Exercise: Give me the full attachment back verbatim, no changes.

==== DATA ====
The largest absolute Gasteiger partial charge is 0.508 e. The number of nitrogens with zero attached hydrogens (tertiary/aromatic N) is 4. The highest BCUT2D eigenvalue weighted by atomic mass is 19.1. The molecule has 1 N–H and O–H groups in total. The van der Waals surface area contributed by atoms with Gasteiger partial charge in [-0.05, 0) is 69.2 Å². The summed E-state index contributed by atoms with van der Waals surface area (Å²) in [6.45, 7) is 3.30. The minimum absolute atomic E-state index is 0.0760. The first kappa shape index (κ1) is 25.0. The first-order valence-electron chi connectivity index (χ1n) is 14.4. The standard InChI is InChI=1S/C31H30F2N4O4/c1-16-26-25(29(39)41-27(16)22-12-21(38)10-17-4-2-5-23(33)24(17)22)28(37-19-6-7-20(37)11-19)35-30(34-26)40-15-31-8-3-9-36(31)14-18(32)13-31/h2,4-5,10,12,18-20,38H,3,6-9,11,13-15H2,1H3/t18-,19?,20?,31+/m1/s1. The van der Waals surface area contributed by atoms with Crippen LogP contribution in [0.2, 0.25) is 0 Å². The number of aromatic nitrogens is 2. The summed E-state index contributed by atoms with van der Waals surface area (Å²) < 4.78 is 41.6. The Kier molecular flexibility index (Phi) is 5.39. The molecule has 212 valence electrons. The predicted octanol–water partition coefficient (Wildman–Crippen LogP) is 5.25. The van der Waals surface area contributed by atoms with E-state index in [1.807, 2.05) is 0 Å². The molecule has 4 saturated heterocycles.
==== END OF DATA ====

The largest absolute Gasteiger partial charge is 0.508 e. The number of nitrogens with zero attached hydrogens (tertiary/aromatic N) is 4. The highest BCUT2D eigenvalue weighted by atomic mass is 19.1. The molecule has 1 N–H and O–H groups in total. The van der Waals surface area contributed by atoms with Gasteiger partial charge in [-0.05, 0) is 69.2 Å². The summed E-state index contributed by atoms with van der Waals surface area (Å²) in [6.45, 7) is 3.30. The minimum absolute atomic E-state index is 0.0760. The first kappa shape index (κ1) is 25.0. The first-order valence-electron chi connectivity index (χ1n) is 14.4. The standard InChI is InChI=1S/C31H30F2N4O4/c1-16-26-25(29(39)41-27(16)22-12-21(38)10-17-4-2-5-23(33)24(17)22)28(37-19-6-7-20(37)11-19)35-30(34-26)40-15-31-8-3-9-36(31)14-18(32)13-31/h2,4-5,10,12,18-20,38H,3,6-9,11,13-15H2,1H3/t18-,19?,20?,31+/m1/s1. The van der Waals surface area contributed by atoms with Crippen LogP contribution in [0.2, 0.25) is 0 Å². The number of aromatic nitrogens is 2. The summed E-state index contributed by atoms with van der Waals surface area (Å²) < 4.78 is 41.6. The Kier molecular flexibility index (Phi) is 5.39. The molecule has 212 valence electrons. The predicted octanol–water partition coefficient (Wildman–Crippen LogP) is 5.25. The van der Waals surface area contributed by atoms with E-state index in [1.807, 2.05) is 0 Å². The molecule has 4 saturated heterocycles.